Soft state no more: Indian Army avenging the Manipur attack is a message to Pakistan, China


June 10, 2015

NEW DELHI – The fact that Indian armed forces reached out across the Myanmar border (as well as into Nagaland) and attacked separatist forces in their hideouts is quite remarkable.

June 10, 2015

NEW DELHI – The fact that Indian armed forces reached out across the Myanmar border (as well as into Nagaland) and attacked separatist forces in their hideouts is quite remarkable.

The fact that we think it is remarkable is even more remarkable: Because no other country has ever suffered so much by way of humiliating attacks from across international borders, and done so little about it in the past.

"Hot pursuit" is a legitimate expression of national defence, but India has never said or acted as though it had the right to act thus. There have been innumerable cases where terrorists infiltrate, cause mayhem, and then melt away across a convenient border, whereupon India bombards the neighbour with dossiers and desperate pleas, but not much more. This, of course, marks India as a classic Soft State.

The nadir of this, naturally, is the response to 26/11. It has been several years, and Pakistan has done nothing – not even lip service – to bring those responsible to justice. India has huffed and puffed and sent reams of dossiers across, but the Pakistanis, quite brazenly, allowed the masterminds to roam free. The image of a hand-wringing, impotent India hoping, in vain, that some godfather would help remains a painful memory.

That the co-ordinated assault, with Myanmarese army co-operation, which reportedly killed 15-20 terrorists is laudable, although information is sketchy. I also understand there were no casualties on the Indian side. In a way, this is the soft under-belly of guerilla warfare: Unless your hosts are willing to protect you, it is easy for a conventional army to ambush you, just as much as you can do it to them.

And in this case, clearly the Myanmarese are fed up with the separatists fighting India (they have their share of violent separatists too). Either that, or the Indians applied carrot or stick, or both, to get them to co-operate. This is also a signal to China (which is widely suspected of aiding and arming the separatists) that their mischief may no longer be tolerated. Myanmar is rather pointedly moving away from China's Dhritarashtra-aalingnam.

By co-operating with Myanmar, and presumably with Bangladesh too, it will be possible for India (and for the other two as well) to deny safe havens abroad for separatists and other terrorists who have made a habit of slipping across porous borders.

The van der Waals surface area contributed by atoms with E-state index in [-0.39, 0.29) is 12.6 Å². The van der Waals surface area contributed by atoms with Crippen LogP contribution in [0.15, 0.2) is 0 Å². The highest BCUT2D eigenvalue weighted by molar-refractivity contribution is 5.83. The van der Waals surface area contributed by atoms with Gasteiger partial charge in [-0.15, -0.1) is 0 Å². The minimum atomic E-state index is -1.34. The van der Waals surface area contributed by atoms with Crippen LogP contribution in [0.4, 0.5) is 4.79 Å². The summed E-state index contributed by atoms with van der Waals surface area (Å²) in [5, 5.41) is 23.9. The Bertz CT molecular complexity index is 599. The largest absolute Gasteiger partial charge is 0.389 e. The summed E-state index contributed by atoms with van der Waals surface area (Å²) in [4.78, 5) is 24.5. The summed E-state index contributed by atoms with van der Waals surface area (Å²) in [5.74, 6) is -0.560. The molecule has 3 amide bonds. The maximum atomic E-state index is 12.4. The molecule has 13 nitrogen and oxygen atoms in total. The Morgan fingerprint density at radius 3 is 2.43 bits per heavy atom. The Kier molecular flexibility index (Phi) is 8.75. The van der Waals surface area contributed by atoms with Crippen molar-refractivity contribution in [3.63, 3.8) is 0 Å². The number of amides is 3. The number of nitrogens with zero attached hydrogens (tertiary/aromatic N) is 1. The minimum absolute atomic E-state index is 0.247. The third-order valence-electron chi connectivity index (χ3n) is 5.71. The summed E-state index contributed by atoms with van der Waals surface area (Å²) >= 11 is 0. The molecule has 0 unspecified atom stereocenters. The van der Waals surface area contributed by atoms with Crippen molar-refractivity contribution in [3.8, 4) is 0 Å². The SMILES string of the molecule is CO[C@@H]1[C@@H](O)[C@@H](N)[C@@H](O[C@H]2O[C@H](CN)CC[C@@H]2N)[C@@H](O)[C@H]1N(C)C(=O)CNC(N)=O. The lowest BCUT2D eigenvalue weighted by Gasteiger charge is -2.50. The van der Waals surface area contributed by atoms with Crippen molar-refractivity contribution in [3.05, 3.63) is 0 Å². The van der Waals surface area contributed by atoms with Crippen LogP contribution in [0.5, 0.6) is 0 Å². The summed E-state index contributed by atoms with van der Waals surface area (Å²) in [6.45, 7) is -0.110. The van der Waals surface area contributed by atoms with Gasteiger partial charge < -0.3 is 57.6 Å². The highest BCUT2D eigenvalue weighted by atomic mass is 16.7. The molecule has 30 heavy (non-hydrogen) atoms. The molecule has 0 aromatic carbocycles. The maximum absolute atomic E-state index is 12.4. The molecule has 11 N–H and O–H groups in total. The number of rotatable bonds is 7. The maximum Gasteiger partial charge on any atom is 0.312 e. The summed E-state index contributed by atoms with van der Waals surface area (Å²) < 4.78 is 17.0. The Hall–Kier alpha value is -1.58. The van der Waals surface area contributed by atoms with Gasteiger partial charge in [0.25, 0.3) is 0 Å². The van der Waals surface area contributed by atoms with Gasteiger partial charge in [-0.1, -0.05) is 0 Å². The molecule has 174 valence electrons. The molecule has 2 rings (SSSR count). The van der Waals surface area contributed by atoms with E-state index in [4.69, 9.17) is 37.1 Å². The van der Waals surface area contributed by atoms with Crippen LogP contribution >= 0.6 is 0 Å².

The reported story that there were no Indian casualties suggests the raid was well-planned and competently managed. That also reinforces the dictum that the Indian armed forces are competent, and that it is the lack of political will that has always defeated India's pursuit of national strategy. Exhibit A, of course, the 93,000 Pakistani PoWs in 1971, sent back without extracting a suitable pound of flesh from their government, such as a verifiable lid on terrorism.

Incidentally, on the same day, another story broke: 12 alleged Maoists were killed in Jharkhand. If this story is as accurate as reported, then that implies the government has decided to clamp down on ongoing internal terrorism as well. It is a matter of conjecture that the Maoists may well be supported by Western interests and, more immediately, by China.

A third, related story, is that India may well be getting berthing rights in Haiphong harbor in Vietnam, as in "Clash of Titans: India's 'Act East' policy meets China's 'Maritime Silk Road' in the South China Sea" by Gordon C Chang in the Journal of Political Risk, quoting Srikanth Kondappalli of JNU. It should be noted that in these columns I have previously suggested an Indian Navy presence there, as well as in the giant Cam Ranh Bay naval base.

All this suggests that Narendra Modi may be willing to flex some muscles in the pursuit of geo-political aims. I read a long piece recently quoting Mackinder's "heartland" theories, but I am personally more convinced by the rival "rimland" theories of Spykman. In the latter, the Indian Ocean, and its littoral states, will soon be a key pivot in geo-politics, which suggests that an aggressive stance on building up a blue-water navy would serve Indian interests best, and both Myanmar and Bangladesh would be useful allies, along with the littorals of the South China Sea such as Indonesia and Vietnam.

Going back to the land borders of India, hawkish analysts have always wondered about Indian pusillanimity in hot-pursuit across the Line of Control in Jammu and Kashmir. The only time there was a serious chance of an Indian assault was immediately after the Parliament attack, and the mobilization under Operation Parakram. There are indications that Pakistan was really worried about it, and that it used its coterie of moles, including leftist and/or "Faigate" types in the US, to create diversions in India, and quite successfully. But I digress.

By pursuing this surgical strike across the Myanmarese border, India is indicating that the days of turning the other cheek are over. It will use appropriate force. There was a preview of this in the withering counter-fire when Pakistanis began bombarding India a few months ago. And it's not only Pakistan that's on notice. China as well: because that is the proximate enemy, as in George Fernandez's words. Enough already with the Soft State.

Courtesy: Firstpost